In the Country of a Dictator, Olympic Ideals Don’t Have a Chance at Being Victorious

Published: Jun 12, 2015 Reading time: 4 minutes
In the Country of a Dictator, Olympic Ideals Don’t Have a Chance at Being Victorious

Prague, June 12, 2015 – For ten athletes, the police were violating the principles of a fair play in sports, while chanting fans were demanding the rules be followed. Such was the appearance of a happening organized by People in Need and NESEHNUTÍ, which took place today at Republic Square in Prague.
With this message they were drawing attention to the launch of the first European Games, which opened today in the capital of Azerbaijan, Baku. Through this event, the organizers wanted to point out the gross human rights violations in this country in the Caucasus, just as other organizations have been doing in many different European cities today.

Today Republic Square was turned into an impromptu sporting arena where a boxing bout and a football match were held. However, it wasn’t two sports teams entering into the ring and onto the pitch, but human rights activists versus repressive forces. What initially started out as a standard sporting event, gradually was transformed in an unfair power play. "The most illustrative moment for me was when the referee – wearing a President Aliyev mask - arbitrarily changed the rules of the game to the detriment of human rights activists by disregarding the fouls, or rather by tacitly approving of them," said Diana Gregorová of NESEHNUTÍ. The originally fair boxing bout and football match, turned into a lynching by the police officers’ side over the course of the event. This event was supported by the Chair of the Subcommittee on Human Rights in the Chamber of Deputies, Margaret Adamová, who participated in and spoke at the event.

The event took place in collaboration with the coalition Sport for Rights, which has been calling for an end to the attacks against civil society in Azerbaijan and the release of imprisoned journalists and human rights defenders, of which there are currently more than eighty. Similar events were also held today in many other European cities - Barcelona, Berlin, Geneva, London, Oslo, San Foca (Italy), Tbilisi, Warsaw, and Zagreb, while in Belarus it was organized as an online protest. The human rights lawyer and a representative of the coalition Gulnara Akhundova, who was forced to flee into exile, said: "Sports are not above human rights. On the eve of the European Games the government of Azerbaijan has not stopped arresting the leaders of civil society and the leaders of European sport have remained silent. How did sports become synonymous with corruption these days?"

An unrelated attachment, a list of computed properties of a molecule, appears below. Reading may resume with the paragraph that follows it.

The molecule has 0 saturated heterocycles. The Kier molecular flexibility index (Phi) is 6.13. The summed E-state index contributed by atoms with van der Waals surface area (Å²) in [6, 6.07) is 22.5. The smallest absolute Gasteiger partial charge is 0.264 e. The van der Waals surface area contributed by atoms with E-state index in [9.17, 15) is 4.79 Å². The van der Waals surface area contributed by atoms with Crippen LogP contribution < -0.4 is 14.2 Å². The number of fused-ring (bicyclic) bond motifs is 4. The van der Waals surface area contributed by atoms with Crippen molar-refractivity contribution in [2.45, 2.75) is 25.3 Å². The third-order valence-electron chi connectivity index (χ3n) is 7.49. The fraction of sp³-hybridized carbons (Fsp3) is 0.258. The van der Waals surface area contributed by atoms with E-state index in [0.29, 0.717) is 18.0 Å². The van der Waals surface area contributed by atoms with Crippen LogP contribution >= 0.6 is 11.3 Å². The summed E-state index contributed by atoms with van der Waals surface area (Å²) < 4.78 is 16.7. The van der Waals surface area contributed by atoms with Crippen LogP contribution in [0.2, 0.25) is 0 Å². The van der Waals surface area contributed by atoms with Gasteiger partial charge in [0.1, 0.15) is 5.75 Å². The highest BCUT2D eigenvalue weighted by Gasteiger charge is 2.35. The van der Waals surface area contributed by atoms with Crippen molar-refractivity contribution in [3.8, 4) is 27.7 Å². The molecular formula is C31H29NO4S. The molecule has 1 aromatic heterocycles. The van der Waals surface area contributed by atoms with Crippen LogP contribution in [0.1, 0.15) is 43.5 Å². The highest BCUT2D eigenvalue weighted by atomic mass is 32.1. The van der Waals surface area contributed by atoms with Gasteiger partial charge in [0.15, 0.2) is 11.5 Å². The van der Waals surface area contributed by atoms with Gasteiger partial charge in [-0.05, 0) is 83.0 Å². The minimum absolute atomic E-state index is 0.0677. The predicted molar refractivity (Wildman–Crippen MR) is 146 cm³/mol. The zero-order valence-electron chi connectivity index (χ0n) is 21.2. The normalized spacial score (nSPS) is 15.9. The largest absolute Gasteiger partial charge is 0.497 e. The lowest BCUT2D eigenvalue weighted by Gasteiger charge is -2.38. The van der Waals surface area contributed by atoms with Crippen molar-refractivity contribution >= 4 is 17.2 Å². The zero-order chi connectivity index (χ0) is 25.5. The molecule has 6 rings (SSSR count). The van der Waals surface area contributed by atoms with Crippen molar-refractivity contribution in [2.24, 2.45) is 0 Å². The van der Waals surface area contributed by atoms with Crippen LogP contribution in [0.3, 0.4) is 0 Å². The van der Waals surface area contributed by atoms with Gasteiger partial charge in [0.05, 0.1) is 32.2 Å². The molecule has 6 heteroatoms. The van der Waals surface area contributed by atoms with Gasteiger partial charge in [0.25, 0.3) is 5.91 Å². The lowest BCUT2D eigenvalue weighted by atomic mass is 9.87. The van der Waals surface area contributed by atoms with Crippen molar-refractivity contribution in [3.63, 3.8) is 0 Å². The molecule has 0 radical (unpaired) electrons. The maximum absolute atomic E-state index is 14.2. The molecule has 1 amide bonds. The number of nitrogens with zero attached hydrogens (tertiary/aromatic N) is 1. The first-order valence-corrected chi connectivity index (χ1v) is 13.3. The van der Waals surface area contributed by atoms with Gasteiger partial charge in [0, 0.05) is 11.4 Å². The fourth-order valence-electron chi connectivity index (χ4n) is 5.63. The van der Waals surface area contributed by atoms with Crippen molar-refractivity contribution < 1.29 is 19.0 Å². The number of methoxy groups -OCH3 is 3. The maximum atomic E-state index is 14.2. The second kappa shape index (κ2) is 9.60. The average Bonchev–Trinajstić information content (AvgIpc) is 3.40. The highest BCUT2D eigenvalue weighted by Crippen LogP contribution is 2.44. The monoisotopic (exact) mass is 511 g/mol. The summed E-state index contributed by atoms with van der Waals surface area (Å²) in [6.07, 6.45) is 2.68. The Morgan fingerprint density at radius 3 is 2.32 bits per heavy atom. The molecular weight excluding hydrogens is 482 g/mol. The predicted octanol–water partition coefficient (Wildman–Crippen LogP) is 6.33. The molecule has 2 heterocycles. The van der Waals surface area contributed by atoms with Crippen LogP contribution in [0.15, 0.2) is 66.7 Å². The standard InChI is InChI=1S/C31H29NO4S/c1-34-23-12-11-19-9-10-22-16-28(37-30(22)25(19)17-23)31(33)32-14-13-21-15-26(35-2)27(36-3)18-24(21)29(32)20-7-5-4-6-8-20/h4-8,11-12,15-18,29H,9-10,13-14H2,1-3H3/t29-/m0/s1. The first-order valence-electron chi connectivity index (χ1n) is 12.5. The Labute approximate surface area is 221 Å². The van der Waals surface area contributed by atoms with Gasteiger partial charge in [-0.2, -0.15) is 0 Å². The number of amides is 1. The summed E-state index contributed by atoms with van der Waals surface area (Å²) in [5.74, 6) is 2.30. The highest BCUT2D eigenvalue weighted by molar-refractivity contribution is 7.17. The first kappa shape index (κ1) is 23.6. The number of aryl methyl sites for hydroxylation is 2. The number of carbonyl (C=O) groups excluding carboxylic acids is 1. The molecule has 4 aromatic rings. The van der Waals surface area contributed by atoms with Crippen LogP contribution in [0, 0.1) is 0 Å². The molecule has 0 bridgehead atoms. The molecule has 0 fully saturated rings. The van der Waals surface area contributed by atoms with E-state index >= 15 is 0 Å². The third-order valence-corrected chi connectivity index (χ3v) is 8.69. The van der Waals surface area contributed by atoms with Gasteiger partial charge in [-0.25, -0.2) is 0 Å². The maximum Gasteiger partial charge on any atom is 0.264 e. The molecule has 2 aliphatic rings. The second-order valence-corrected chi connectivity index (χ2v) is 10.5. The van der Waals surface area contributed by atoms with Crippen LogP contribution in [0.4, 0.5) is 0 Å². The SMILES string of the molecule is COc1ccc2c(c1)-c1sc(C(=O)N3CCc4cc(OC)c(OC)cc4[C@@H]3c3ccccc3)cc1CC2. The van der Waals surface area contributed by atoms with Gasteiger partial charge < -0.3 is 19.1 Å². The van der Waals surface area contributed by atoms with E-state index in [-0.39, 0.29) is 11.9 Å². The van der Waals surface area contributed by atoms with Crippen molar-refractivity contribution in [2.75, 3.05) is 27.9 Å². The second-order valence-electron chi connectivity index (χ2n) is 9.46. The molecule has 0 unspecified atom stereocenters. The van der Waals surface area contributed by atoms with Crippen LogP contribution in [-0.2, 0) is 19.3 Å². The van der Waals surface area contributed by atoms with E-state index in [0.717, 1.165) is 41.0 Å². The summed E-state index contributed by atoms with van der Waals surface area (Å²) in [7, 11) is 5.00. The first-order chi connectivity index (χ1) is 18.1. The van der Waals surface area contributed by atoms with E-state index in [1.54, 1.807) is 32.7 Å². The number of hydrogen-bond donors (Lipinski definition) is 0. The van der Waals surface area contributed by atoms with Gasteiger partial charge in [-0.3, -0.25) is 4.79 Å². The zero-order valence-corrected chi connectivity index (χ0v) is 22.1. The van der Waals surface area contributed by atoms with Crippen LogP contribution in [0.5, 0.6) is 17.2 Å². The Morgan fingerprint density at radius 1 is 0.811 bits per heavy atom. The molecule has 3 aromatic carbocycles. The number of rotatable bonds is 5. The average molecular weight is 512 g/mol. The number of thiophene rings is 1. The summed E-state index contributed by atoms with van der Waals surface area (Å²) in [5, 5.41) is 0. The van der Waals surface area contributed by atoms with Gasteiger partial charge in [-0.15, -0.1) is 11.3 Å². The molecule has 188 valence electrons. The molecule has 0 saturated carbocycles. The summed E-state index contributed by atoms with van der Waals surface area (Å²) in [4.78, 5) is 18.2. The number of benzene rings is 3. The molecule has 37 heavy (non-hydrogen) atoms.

The NGO People in Need and NESEHNUTÍ, together with other Czech organizations, have also sent a letter to the Czech Olympic Committee, which sheds light on the stories of several leading human rights defenders, who were only a few weeks ago convicted through show trials on trumped up charges. They pointed out that the European Games is not only a sporting event, but is more of an attempt to legitimize the political leadership of Azerbaijan’s repressive regime. "We urge the Czech Olympic Committee not to support the image of Azerbaijan as a country without serious societal problems and to openly demand the release of political prisoners," explained Ivana Skálová from People in Need’s Center for Human Rights and Democracy. Similar steps have been taken in recent days, for example, by the German Olympic Sports Federation, which has supported the call for a United Nations Special Rapporteur on account of the situation of human rights defenders and has refused to ignore the violations of civil rights and freedoms in Azerbaijan and have also drawn attention to those that have locked up as criminals.

Three days ago members of the European Parliament took a stand on behalf of political prisoners in Azerbaijan. They wore T-shirts calling for the release of Leyla Yunus, Emin Huseynov, Rasul Jafarov and others, while also calling on the Parliament to adopt a new resolution. They unanimously expressed that the situation in Azerbaijan can no longer be ignored. Dozens of innocent people are sitting behind bars, while the dictatorship, which has spent billions on the pomp and circumstance of the European games, pretends to be a free country and the world passively turns a blind eye.

For additional information please see:
Description of other happenings taking place today, June 12, 2015 in other European cities.
The Letter to the Czech Olympic Committee, sent on June 9, 2015
Photographs from the protest in the European Parliament

More information is also available under the hashtags # Baku2015, #RealBaku # RealBaku2015, LeylaYunus # # EminHuseynov, RasulJafarov # # IntigamAliyev

Ivana Skálová, Head of East European Programs at People in Need tel .: 777 787 952,
Diana Gregorová, NESEHNUTÍ,